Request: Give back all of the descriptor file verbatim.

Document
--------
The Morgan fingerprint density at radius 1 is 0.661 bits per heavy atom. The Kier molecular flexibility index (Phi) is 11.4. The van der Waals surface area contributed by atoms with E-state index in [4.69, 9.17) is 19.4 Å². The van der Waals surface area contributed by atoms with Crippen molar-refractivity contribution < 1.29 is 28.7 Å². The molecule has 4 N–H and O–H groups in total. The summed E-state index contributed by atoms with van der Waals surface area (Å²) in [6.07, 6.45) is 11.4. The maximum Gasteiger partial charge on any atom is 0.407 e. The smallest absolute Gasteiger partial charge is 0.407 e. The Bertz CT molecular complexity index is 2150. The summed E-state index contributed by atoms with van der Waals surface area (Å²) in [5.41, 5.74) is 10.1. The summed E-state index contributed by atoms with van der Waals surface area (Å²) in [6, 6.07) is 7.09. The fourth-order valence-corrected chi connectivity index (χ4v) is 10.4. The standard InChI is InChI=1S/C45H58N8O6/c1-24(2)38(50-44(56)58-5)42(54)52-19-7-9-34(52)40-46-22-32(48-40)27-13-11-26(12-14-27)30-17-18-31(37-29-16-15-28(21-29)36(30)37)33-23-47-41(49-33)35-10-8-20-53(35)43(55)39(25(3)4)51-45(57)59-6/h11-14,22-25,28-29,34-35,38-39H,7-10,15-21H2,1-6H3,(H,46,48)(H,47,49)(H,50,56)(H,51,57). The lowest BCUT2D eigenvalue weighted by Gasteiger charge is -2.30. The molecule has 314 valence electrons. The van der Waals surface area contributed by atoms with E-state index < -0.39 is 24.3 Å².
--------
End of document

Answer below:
The Morgan fingerprint density at radius 1 is 0.661 bits per heavy atom. The Kier molecular flexibility index (Phi) is 11.4. The van der Waals surface area contributed by atoms with E-state index in [4.69, 9.17) is 19.4 Å². The van der Waals surface area contributed by atoms with Crippen molar-refractivity contribution < 1.29 is 28.7 Å². The molecule has 4 N–H and O–H groups in total. The summed E-state index contributed by atoms with van der Waals surface area (Å²) in [6.07, 6.45) is 11.4. The maximum Gasteiger partial charge on any atom is 0.407 e. The smallest absolute Gasteiger partial charge is 0.407 e. The Bertz CT molecular complexity index is 2150. The summed E-state index contributed by atoms with van der Waals surface area (Å²) in [5.41, 5.74) is 10.1. The summed E-state index contributed by atoms with van der Waals surface area (Å²) in [6, 6.07) is 7.09. The fourth-order valence-corrected chi connectivity index (χ4v) is 10.4. The standard InChI is InChI=1S/C45H58N8O6/c1-24(2)38(50-44(56)58-5)42(54)52-19-7-9-34(52)40-46-22-32(48-40)27-13-11-26(12-14-27)30-17-18-31(37-29-16-15-28(21-29)36(30)37)33-23-47-41(49-33)35-10-8-20-53(35)43(55)39(25(3)4)51-45(57)59-6/h11-14,22-25,28-29,34-35,38-39H,7-10,15-21H2,1-6H3,(H,46,48)(H,47,49)(H,50,56)(H,51,57). The lowest BCUT2D eigenvalue weighted by Gasteiger charge is -2.30. The molecule has 314 valence electrons. The van der Waals surface area contributed by atoms with E-state index < -0.39 is 24.3 Å².